The Pilot: A Tangent

Margaret Atwood

As Margaret Atwood shares with us in some interestingly-kerned type, perfection in writing is difficult to achieve. Her quotation is just one in a plethora of other quotations that frequently come to mind whenever I take a moment to ponder the writing process, such as age-old adage  “You’re your own worst critic” or Ernest Hemingway’s “There is nothing to writing. All you do is sit down at a typewriter and bleed.” Mind you, I’m currently at a laptop, but the sentiment is still there: writing is tough. It takes a little pain and a lot of outpouring of something (hopefully soul, wit, and intellect in this case). And writing is even tougher when you desperately want to do it right.

Nevertheless, like many good things, it’s also a task completely worth doing and things generally (hopefully?) get easier once you’ve started. At least, that’s what we over here at Tangents are telling ourselves. I personally cannot promise perfection, or anything near it, but I can hopefully promise that whatever ends up here will be an interesting outpouring of some sort. Creativity needs to be cultivated on somewhat of a regular basis and consequently, that’s we’re doing. It certainly won’t be perfection and I doubt most posts will come close—but it will be words! And hopefully, they will delight you.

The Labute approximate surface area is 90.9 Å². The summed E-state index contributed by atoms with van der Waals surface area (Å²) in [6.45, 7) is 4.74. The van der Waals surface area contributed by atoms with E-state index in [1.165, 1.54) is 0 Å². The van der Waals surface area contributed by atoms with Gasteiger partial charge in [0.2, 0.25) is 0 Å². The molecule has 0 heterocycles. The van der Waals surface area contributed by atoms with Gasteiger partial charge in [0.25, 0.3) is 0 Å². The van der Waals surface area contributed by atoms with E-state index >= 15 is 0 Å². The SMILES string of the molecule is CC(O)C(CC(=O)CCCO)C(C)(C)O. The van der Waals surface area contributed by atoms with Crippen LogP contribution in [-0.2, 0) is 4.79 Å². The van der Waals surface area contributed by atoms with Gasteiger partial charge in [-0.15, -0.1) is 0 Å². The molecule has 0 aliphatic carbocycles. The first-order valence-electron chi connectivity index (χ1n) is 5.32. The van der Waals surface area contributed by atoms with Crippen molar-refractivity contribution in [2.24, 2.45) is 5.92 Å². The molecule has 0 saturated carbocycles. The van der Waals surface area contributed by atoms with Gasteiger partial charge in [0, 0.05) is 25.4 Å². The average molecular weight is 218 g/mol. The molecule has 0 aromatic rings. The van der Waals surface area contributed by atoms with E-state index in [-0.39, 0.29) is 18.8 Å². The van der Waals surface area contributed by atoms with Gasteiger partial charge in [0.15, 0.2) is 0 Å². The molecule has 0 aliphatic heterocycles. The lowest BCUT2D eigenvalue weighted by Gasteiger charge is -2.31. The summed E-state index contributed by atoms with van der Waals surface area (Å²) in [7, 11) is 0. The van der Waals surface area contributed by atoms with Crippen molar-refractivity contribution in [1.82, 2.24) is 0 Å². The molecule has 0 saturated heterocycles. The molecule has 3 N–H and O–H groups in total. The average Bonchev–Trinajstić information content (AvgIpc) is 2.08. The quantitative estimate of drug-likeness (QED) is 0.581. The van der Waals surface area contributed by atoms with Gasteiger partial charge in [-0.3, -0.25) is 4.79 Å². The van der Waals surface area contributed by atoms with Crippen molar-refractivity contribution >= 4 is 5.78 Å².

That’s a bit of a dark tangent to roll with—hopefully your lasting impression of me doesn’t prove to be an angsty blogger with blood dripping over the keyboard, but since honesty is the best policy (the adages return!) I figure it’s best to lay my cards on the table straight away. That way, you know what you’re getting yourself into and hopefully you can determine that it’s worth sticking around for the ride—it’s sure to be a fascinating one!

-Victoria

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